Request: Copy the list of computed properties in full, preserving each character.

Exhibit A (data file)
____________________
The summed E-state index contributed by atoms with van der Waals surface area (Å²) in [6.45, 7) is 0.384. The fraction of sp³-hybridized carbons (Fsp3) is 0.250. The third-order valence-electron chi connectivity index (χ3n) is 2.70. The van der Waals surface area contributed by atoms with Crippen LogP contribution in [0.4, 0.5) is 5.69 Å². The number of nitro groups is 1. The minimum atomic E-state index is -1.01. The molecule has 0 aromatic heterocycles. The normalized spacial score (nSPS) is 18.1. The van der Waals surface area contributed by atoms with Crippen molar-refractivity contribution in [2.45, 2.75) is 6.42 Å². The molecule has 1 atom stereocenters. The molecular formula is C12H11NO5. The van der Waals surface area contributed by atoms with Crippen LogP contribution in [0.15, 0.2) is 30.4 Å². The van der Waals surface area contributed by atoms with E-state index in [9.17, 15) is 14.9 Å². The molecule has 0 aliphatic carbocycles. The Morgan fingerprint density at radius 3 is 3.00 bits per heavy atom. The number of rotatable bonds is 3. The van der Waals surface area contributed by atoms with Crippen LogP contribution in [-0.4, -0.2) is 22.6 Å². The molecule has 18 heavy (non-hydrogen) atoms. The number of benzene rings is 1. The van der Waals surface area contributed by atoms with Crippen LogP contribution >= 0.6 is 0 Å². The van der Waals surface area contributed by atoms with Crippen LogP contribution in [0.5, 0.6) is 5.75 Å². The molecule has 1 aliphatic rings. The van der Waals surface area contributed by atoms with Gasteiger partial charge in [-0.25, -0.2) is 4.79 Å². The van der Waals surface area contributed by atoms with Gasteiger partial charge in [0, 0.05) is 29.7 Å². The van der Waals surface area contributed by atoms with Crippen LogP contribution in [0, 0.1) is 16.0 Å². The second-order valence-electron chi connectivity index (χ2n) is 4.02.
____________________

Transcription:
The summed E-state index contributed by atoms with van der Waals surface area (Å²) in [6.45, 7) is 0.384. The fraction of sp³-hybridized carbons (Fsp3) is 0.250. The third-order valence-electron chi connectivity index (χ3n) is 2.70. The van der Waals surface area contributed by atoms with Crippen LogP contribution in [0.4, 0.5) is 5.69 Å². The number of nitro groups is 1. The minimum atomic E-state index is -1.01. The molecule has 0 aromatic heterocycles. The normalized spacial score (nSPS) is 18.1. The van der Waals surface area contributed by atoms with Crippen molar-refractivity contribution in [2.45, 2.75) is 6.42 Å². The molecule has 1 atom stereocenters. The molecular formula is C12H11NO5. The van der Waals surface area contributed by atoms with Crippen LogP contribution in [0.15, 0.2) is 30.4 Å². The van der Waals surface area contributed by atoms with E-state index in [9.17, 15) is 14.9 Å². The molecule has 0 aliphatic carbocycles. The Morgan fingerprint density at radius 3 is 3.00 bits per heavy atom. The number of rotatable bonds is 3. The van der Waals surface area contributed by atoms with Crippen LogP contribution in [-0.4, -0.2) is 22.6 Å². The molecule has 18 heavy (non-hydrogen) atoms. The number of benzene rings is 1. The van der Waals surface area contributed by atoms with Crippen LogP contribution >= 0.6 is 0 Å². The van der Waals surface area contributed by atoms with Crippen LogP contribution in [0.5, 0.6) is 5.75 Å². The molecule has 1 aliphatic rings. The van der Waals surface area contributed by atoms with Gasteiger partial charge in [-0.25, -0.2) is 4.79 Å². The van der Waals surface area contributed by atoms with Gasteiger partial charge in [0, 0.05) is 29.7 Å². The van der Waals surface area contributed by atoms with Crippen LogP contribution in [0, 0.1) is 16.0 Å². The second-order valence-electron chi connectivity index (χ2n) is 4.02.